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June 1940


Author Affiliations

From the services of Benton N. Colver, M.D., and H. J. Hara, M.D., White Memorial Hospital, Los Angeles.

Arch Otolaryngol. 1940;31(6):885-910. doi:10.1001/archotol.1940.00660010900001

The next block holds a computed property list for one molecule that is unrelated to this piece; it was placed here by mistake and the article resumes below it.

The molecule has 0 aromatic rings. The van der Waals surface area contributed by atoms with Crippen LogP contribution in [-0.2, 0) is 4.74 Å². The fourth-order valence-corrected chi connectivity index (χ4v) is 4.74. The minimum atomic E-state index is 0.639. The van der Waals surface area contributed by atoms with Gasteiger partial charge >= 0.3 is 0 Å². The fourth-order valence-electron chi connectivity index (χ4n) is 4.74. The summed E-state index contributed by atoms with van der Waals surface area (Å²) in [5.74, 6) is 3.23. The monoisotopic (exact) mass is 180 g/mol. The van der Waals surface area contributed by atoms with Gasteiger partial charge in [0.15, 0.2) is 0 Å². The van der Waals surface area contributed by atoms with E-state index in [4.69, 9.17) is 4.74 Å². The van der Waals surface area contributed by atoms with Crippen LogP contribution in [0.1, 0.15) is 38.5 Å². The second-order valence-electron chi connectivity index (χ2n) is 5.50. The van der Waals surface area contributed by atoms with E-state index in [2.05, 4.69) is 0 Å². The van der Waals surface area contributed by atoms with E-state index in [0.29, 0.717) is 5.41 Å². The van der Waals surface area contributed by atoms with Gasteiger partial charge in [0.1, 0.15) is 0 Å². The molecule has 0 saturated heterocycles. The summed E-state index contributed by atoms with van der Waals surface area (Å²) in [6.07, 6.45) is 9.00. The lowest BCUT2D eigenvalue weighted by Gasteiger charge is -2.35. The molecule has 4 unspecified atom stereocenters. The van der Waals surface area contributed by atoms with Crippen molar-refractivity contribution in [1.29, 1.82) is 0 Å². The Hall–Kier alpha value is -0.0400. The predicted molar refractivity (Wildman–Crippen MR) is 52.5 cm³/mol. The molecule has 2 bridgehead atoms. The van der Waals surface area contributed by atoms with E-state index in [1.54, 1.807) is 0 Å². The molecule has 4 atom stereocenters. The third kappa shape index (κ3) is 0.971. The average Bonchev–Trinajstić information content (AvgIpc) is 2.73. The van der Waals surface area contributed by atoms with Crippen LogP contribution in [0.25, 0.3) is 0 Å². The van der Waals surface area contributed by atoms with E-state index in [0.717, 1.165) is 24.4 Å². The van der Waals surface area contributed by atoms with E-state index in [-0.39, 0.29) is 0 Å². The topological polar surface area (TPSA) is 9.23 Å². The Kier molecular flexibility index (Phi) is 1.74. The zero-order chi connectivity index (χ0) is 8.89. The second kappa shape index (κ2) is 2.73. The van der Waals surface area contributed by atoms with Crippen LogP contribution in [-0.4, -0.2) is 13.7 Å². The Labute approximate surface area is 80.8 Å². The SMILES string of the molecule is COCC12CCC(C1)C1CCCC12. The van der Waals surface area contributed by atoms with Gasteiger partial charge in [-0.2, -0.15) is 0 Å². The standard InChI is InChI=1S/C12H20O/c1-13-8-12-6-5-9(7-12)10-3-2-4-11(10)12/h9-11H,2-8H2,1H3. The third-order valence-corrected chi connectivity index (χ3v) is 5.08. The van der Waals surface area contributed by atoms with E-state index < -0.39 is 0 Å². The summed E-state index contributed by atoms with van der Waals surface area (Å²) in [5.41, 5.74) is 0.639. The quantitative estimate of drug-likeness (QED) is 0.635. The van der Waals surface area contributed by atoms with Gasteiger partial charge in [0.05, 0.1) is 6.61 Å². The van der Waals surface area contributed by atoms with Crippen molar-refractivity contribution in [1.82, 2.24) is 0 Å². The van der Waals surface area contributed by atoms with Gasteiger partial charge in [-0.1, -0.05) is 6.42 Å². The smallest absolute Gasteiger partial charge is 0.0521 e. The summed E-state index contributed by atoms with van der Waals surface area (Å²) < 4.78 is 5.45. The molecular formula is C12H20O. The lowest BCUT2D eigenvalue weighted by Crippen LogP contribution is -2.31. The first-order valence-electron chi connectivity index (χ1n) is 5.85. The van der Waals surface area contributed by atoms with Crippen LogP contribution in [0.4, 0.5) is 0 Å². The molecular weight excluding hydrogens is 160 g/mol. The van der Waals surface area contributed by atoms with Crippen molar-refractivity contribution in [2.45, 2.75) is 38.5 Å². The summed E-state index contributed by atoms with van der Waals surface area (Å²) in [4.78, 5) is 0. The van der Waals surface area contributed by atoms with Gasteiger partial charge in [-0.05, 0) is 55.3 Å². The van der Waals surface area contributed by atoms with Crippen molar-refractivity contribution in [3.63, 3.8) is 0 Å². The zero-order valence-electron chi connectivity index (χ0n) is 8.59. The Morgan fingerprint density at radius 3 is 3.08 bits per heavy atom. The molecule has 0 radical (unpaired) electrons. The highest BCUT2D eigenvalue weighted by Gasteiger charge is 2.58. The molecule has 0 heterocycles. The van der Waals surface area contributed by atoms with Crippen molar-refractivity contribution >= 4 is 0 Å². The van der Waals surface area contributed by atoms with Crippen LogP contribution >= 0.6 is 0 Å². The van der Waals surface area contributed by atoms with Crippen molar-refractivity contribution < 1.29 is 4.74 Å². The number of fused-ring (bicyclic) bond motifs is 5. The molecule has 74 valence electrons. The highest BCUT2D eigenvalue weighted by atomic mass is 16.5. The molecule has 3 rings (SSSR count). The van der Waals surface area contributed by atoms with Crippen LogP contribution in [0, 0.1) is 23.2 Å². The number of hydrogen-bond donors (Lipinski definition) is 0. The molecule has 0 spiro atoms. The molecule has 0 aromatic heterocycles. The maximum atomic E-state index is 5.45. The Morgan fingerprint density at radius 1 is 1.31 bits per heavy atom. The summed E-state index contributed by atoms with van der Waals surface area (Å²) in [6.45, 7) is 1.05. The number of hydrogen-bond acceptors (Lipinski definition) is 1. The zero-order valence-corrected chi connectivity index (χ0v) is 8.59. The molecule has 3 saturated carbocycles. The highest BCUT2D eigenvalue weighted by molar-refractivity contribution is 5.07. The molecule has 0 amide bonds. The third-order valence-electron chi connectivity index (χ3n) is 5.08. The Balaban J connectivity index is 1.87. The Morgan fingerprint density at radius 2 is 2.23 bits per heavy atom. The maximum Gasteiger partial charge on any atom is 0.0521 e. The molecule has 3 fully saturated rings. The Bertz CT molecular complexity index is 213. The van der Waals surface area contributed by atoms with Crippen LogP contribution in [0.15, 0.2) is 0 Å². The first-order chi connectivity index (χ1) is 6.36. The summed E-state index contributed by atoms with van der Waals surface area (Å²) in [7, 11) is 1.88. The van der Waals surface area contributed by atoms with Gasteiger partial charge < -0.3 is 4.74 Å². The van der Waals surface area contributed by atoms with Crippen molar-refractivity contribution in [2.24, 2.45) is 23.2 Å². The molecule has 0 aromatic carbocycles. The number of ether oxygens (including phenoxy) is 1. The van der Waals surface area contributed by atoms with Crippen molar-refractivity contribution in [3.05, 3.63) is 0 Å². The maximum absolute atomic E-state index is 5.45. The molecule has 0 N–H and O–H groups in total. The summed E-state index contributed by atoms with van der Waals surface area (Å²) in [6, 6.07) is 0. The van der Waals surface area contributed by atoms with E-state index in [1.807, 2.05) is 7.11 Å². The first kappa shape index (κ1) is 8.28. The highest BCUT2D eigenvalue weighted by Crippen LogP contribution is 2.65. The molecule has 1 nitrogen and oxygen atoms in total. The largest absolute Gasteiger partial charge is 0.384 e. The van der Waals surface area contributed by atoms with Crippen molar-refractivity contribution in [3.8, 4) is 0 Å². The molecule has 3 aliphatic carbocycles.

HISTORICAL OBSERVATIONS  The science of bacteriology, which is so familiar, is of relatively recent origin, while the study of the fungi began centuries ago. The science of the study of the fungi, or mycetes, is known as mycology. The first recorded instance of observation of fungi is that of Hooke, who recorded his study made in 1677. While examining a rose leaf with a hand lens he found that the yellow spots seen grossly were made up of fungi. A few years later, in 1686, Malpighi described a fungus of the genus Mucedo, and Aspergillus was first described by Micheli in 1729.During the remainder of the eighteenth century a number of botanists made a study of fungi, and during that century much progress was made in this science. In the nineteenth century the study of the parasitic fungi of man began to receive prominence. In 1839 Longenbeck discovered the

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